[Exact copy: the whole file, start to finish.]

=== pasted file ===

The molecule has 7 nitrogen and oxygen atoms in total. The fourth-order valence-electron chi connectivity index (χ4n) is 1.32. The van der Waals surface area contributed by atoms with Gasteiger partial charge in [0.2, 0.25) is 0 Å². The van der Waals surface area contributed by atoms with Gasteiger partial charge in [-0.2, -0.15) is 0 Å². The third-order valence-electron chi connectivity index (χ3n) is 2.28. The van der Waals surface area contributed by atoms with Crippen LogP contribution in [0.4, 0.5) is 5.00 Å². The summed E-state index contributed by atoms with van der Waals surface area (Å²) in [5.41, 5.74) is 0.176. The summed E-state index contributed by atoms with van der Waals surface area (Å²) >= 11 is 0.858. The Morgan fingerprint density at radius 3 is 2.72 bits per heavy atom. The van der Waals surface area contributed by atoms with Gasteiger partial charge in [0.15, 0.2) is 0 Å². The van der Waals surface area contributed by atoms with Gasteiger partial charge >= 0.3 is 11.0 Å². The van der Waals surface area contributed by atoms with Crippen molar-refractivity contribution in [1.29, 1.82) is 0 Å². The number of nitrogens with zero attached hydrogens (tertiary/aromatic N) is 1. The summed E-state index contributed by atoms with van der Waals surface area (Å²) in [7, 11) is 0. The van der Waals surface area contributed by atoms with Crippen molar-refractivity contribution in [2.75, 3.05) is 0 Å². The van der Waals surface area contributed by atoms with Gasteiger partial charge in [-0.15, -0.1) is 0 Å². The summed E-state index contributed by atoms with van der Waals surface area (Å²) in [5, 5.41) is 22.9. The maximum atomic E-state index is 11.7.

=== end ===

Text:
The molecule has 7 nitrogen and oxygen atoms in total. The fourth-order valence-electron chi connectivity index (χ4n) is 1.32. The van der Waals surface area contributed by atoms with Gasteiger partial charge in [0.2, 0.25) is 0 Å². The van der Waals surface area contributed by atoms with Gasteiger partial charge in [-0.2, -0.15) is 0 Å². The third-order valence-electron chi connectivity index (χ3n) is 2.28. The van der Waals surface area contributed by atoms with Crippen LogP contribution in [0.4, 0.5) is 5.00 Å². The summed E-state index contributed by atoms with van der Waals surface area (Å²) in [5.41, 5.74) is 0.176. The summed E-state index contributed by atoms with van der Waals surface area (Å²) >= 11 is 0.858. The Morgan fingerprint density at radius 3 is 2.72 bits per heavy atom. The van der Waals surface area contributed by atoms with Gasteiger partial charge in [0.15, 0.2) is 0 Å². The van der Waals surface area contributed by atoms with Gasteiger partial charge >= 0.3 is 11.0 Å². The van der Waals surface area contributed by atoms with Crippen molar-refractivity contribution in [1.29, 1.82) is 0 Å². The number of nitrogens with zero attached hydrogens (tertiary/aromatic N) is 1. The summed E-state index contributed by atoms with van der Waals surface area (Å²) in [7, 11) is 0. The van der Waals surface area contributed by atoms with Crippen molar-refractivity contribution in [2.75, 3.05) is 0 Å². The van der Waals surface area contributed by atoms with Gasteiger partial charge in [-0.15, -0.1) is 0 Å². The summed E-state index contributed by atoms with van der Waals surface area (Å²) in [5, 5.41) is 22.9. The maximum atomic E-state index is 11.7.